Fast-forward 22 years later. I was attending the Museum of Public Relations 5th Annual Black History Month event as the guest of speaker Cheryl Proctor-Rogers, APR, Fellow PRSA, past chair of PRSA and a noted PR Business Strategist/Executive Coach. Cheryl not only knew who Inez was, she celebrated her as one of the black pioneers of the public relations profession in her presentation, “Why History Matters: Making the Case for Storytelling.”

    I learned that night and subsequently: Inez Kaiser was born in Kansas City, Kansas in 1918. She worked 20 years for the Kansas City school district before entering public relations. She started Kaiser & Associates in Kansas City, and she was the first African-American woman to own and run a public relations firm with national clients in the U.S. She was the first African-American woman to join PRSA nationally. She was also the first African-American woman to join the Greater Kansas City Chamber of Commerce. She wrote a guest column for the Kansas City Star, “As I See It” and a syndicated column, “Fashion Wise and Otherwise” to help other African-American woman and promote pictures of women of color. She was a counselor to presidents Nixon and Ford – but as noted by her son voted for Obama! The list goes on. 

    She was an extraordinary national trailblazer that is one of Kansas City’s own.

    Inez Kaiser passed away at 98 years old in 2016. I started my own woman-owned firm in Kansas City in 1998. I know how hard it is to start a business as a woman, but to start a business in 1957 as an African American woman? I’m glad I got to know her story, but regret I never really met her. We have so much to thank Inez, but as a woman who started a business in Kansas City, I have much to be thankful to for this incredible woman and so many woman entrepreneurs before me – black or white or of any color. And that was a point also made in Cheryl’s presentation – these pioneers are a significant part of our history –certainly our public relations history — and should be celebrated.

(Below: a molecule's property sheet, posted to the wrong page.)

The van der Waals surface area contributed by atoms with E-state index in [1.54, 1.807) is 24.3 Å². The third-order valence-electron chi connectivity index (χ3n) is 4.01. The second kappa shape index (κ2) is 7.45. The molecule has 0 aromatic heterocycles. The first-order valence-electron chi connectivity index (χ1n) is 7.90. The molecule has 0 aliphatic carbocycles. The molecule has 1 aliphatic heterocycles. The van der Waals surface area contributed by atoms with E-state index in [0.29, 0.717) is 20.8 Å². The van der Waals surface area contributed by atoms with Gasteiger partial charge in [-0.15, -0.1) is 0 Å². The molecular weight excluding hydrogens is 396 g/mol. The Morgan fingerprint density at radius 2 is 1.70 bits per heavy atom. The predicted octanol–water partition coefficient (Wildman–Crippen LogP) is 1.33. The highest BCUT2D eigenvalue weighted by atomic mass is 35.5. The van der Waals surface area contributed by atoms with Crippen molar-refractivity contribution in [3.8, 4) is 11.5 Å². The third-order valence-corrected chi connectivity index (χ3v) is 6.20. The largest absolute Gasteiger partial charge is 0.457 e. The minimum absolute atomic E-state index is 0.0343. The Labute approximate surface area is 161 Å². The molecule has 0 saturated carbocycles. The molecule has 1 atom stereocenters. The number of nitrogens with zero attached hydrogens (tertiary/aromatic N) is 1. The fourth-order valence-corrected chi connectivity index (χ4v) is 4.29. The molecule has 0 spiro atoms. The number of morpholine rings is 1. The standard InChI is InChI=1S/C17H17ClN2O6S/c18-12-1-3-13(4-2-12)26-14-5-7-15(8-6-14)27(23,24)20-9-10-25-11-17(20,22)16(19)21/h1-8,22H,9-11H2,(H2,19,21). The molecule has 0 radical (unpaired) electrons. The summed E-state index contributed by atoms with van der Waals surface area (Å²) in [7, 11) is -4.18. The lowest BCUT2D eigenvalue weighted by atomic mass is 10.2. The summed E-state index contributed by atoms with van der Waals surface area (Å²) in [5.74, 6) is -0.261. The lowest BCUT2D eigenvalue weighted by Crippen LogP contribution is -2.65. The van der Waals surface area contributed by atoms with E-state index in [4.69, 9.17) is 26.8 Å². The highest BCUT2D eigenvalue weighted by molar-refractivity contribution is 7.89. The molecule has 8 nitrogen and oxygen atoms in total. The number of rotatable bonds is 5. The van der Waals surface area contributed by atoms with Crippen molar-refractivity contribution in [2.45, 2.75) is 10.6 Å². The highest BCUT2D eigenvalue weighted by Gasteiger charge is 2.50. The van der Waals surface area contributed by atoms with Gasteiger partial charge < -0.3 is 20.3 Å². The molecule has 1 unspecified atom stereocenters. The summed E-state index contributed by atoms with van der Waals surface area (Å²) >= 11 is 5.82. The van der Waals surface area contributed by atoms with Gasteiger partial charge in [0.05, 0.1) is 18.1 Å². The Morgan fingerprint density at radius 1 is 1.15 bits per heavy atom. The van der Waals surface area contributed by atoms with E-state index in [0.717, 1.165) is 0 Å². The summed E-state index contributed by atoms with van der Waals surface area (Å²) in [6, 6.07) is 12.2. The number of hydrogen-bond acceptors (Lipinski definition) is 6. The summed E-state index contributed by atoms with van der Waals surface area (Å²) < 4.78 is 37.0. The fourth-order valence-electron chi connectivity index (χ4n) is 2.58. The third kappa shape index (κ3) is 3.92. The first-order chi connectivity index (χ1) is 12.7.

Thank you Inez and thank you Cheryl-Proctor Rogers, APR, Fellow PRSA and the Museum of Public Relations, for calling attention to Inez Kaiser’s enduring legacy. Lastly, thank you to the Greater Kansas City Chapter of Public Relations and Norita Taylor, APR, GKC-PRSA Immediate Past President for joining me and others in moving the celebration of Inez forward.

    Note: An earlier version of this post appeared in the GKC-Kansas City blog. If  you knew Inez Kaiser, please email Lea-Ann Germinder, APR, Fellow PRSA at Lgerminder@germinder.com or Norita Taylor, APR, at norita_taylor@gmail.com.